AV Alliance Pushes for New Ethernet-Based Standards
The SDVoE Alliance has a heck of an acronym in its name, but its goal—to standardize AV rigs to use the Ethernet protocol—may be even more audacious.
The future of audiovisual technology could be over the same series of tubes that the internet moves along, if a new coalition has its say.
The newly announced Software Defined Video over Ethernet (SDVoE) Alliance hopes to create new standards for ethernet-based distribution of video and audio signals over Internet Protocol (IP) networks.
IP networks—already traditionally used for internet connections, intraoffice networking, and VoIP (Voice over Internet Protocol) telephone calls—have recently been a common distribution platform for video content, but AV has remained stuck with proprietary equipment based on older technology, like matrix switches. Latency has been a sticking point in the past, but the alliance pledges that its technology is zero latency and provides “uncompromised video over network architectures based on off-the-shelf Ethernet switches.”
Ethernet-based technology has been quickly evolving in recent years, so much so that the Ethernet Alliance created standards for cars in 2014.
The SDVoE Alliance hopes to tackle this problem by encouraging the creation of both industry-standard formats and an application programming interface (API) to ensure that every part of the process is speaking the same language.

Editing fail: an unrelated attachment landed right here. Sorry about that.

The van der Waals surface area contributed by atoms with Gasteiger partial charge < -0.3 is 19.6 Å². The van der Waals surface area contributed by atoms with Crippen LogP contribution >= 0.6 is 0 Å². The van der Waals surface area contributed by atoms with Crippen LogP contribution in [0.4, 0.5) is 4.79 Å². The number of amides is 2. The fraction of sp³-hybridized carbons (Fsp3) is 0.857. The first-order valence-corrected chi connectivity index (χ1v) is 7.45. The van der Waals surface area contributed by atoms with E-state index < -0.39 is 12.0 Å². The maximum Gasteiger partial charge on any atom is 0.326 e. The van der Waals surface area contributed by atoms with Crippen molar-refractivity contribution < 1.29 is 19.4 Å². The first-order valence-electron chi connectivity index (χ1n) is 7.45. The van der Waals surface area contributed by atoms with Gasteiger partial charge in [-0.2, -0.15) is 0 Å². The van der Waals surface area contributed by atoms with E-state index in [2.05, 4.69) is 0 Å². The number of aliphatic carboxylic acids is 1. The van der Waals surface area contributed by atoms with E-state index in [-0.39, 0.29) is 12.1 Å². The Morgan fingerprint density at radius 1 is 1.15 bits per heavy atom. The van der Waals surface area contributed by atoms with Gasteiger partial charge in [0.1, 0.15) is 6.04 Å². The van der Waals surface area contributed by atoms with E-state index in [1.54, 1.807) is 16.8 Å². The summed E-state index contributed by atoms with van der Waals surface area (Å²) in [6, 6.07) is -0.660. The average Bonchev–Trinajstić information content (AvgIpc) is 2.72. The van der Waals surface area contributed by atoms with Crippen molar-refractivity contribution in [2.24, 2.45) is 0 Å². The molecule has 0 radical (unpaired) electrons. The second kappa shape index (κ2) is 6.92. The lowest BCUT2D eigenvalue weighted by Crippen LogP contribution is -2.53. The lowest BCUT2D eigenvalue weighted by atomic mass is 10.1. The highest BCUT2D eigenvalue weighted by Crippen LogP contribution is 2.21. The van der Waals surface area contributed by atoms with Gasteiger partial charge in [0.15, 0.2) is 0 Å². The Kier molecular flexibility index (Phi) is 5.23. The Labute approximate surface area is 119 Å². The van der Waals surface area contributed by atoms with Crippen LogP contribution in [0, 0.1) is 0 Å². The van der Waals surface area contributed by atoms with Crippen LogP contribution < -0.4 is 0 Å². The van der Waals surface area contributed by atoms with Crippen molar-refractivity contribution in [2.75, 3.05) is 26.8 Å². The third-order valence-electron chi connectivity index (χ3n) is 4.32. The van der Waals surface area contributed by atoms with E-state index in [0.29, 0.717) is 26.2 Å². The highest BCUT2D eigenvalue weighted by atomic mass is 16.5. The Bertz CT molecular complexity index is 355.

Justin Kennington, president of the SDVoE Alliance, noted to AVNetwork that a “real breadth of manufacturers” was ready to assist in building out the necessary technology, including chips, ethernet switches, and displays. Firms already on board include Sony, Netgear, AptoVision, Aquantia, Christie, and ZeeVee. Installation notes that 35 products that support the technology are currently on the market.
“It wasn’t until the smartphone and its range of capabilities were generally standardized on Android and iOS that innovative apps like Uber became possible and practical,” Kennington told AVNetwork. “We envision the standardization of AV-over-IP as opening up a similar realm of possibilities. But this can’t happen while we are still using different and incompatible AV over IP solutions: It is time for the AV industry to take the logical step to standardization, to make this future happen.”
The group is aiming its efforts at the 2017 edition of Integrated Systems Europe, which takes place in Amsterdam early next month.
“Right now we are very focused on the ISE 2017 launch,” Kennington added in his AVNetwork comments. “But once the world sees who is backing the SDVoE Alliance, I expect the serious work to begin.”